In an ideal world, we’d have the time to cook every one of our meals from scratch using only the freshest, healthiest ingredients. But realistically—between juggling school, work, friends, family, and other responsibilities—most of us resort to prepackaged food a little more often than we’d like to. That said, eating packaged snacks isn’t the worst thing in the world. If you have a good handle on how to read a food label, you can make sure that even your packaged meal options are as close as possible nutritionally to the food you would choose to make at home.
Today I’m sharing a few tips to help you decode those ubiquitous food labels. Reading the Nutrition Facts can feel a little like trying to decipher a secret code. There are numbers and percentages, and you’re not sure which ones to pay attention to and which ones to ignore.
Start With Serving Size
Serving size is perhaps the most important thing to look at when you’re reading a food label. The serving size influences every other number that follows, so ask yourself how many servings you are actually eating. If the serving size is 1 cup and you’re eating 2, you will be doubling every other nutrient number on the label as well. Unhealthy snack foods are notorious for listing much smaller serving sizes than what the average person ends up eating. So, if you are going to gobble up that whole ‘snack size’ bag of chips, at least beware that there may actually be 2.5 servings per bag according to the manufacturer.
Make Your Kilojoules Count
Many people are in the habit of counting kj’s and ignoring the rest of the label. But what are kj’s exactly and how much do they matter? Kilojoules provide a measure of how much energy (heat) your body gets from a serving of food. Keeping track of kj’s is indeed one factor that can help you manage your weight (lose weight, gain weight, or maintain it). But it is by no means the only number that matters. Instead of just counting kj, focus on how nutrient dense a food is. If it has lots of protein, fiber, healthy fats and vitamins in a moderate number of calories, it’s a good, healthy choice. Consuming ‘empty kilojoules,’ or foods with little nutritional value, is the thing to avoid.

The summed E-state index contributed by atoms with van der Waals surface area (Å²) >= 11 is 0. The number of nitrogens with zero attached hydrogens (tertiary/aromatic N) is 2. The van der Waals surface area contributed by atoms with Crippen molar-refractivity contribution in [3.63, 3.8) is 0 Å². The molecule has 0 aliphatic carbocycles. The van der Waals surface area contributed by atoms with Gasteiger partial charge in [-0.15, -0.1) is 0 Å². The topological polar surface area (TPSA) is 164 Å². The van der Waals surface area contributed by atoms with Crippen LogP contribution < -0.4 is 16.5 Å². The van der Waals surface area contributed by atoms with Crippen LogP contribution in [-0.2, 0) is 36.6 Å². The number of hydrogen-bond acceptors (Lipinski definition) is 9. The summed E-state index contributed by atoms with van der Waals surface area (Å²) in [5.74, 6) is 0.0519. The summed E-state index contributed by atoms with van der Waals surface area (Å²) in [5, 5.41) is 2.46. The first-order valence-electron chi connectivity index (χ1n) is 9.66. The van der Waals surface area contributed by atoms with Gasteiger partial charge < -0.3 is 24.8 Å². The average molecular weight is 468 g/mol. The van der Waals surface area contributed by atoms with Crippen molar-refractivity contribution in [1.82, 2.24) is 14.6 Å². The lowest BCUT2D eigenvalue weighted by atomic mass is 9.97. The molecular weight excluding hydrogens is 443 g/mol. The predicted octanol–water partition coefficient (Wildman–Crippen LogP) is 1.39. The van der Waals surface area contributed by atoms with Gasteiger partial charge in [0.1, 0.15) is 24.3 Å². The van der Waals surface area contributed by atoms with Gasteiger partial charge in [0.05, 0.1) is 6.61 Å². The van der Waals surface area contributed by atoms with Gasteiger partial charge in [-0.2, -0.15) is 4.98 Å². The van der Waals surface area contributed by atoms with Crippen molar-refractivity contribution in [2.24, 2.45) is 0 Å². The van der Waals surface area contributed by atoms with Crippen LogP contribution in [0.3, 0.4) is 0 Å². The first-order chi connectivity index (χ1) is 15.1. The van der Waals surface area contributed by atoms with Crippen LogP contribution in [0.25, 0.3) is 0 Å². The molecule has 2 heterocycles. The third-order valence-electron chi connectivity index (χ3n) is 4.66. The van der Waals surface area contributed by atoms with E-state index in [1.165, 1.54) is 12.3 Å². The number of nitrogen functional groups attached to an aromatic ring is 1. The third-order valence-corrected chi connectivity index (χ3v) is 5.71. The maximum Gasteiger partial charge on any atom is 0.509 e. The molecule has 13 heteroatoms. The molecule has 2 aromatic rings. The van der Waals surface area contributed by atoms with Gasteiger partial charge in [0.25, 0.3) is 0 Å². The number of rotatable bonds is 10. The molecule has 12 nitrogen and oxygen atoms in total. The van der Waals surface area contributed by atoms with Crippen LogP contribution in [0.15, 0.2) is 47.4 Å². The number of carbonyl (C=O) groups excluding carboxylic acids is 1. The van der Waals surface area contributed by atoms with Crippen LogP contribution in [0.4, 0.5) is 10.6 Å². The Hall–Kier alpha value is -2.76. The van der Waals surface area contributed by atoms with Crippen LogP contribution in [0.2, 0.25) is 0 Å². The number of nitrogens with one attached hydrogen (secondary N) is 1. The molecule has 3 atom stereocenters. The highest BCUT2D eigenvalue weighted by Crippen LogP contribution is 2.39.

Pay Less Attention to Recommended Dietary Intakes (RDI)
The Reference Daily Intake or Recommended Daily Intake (RDI) is the daily intake level of a nutrient that is considered to be sufficient to meet the requirements of 97–98% of healthy individuals. The amount of kilojoules a person actually needs will vary depending on a number of significant factors such as age, gender, physically activity, goals, and countless other factors.The Nutrient Reference Value’s (NRV’s) for Australia and New Zealand have a website that provides excellent information regarding nutrients, dietary energy and energy requirements for individuals of different groups. However, it is important not to over think those percentages, and just focus on choosing whole foods with a good dose of protein, healthy fats, and fiber.
Know That Not All Fats Are Bad Fats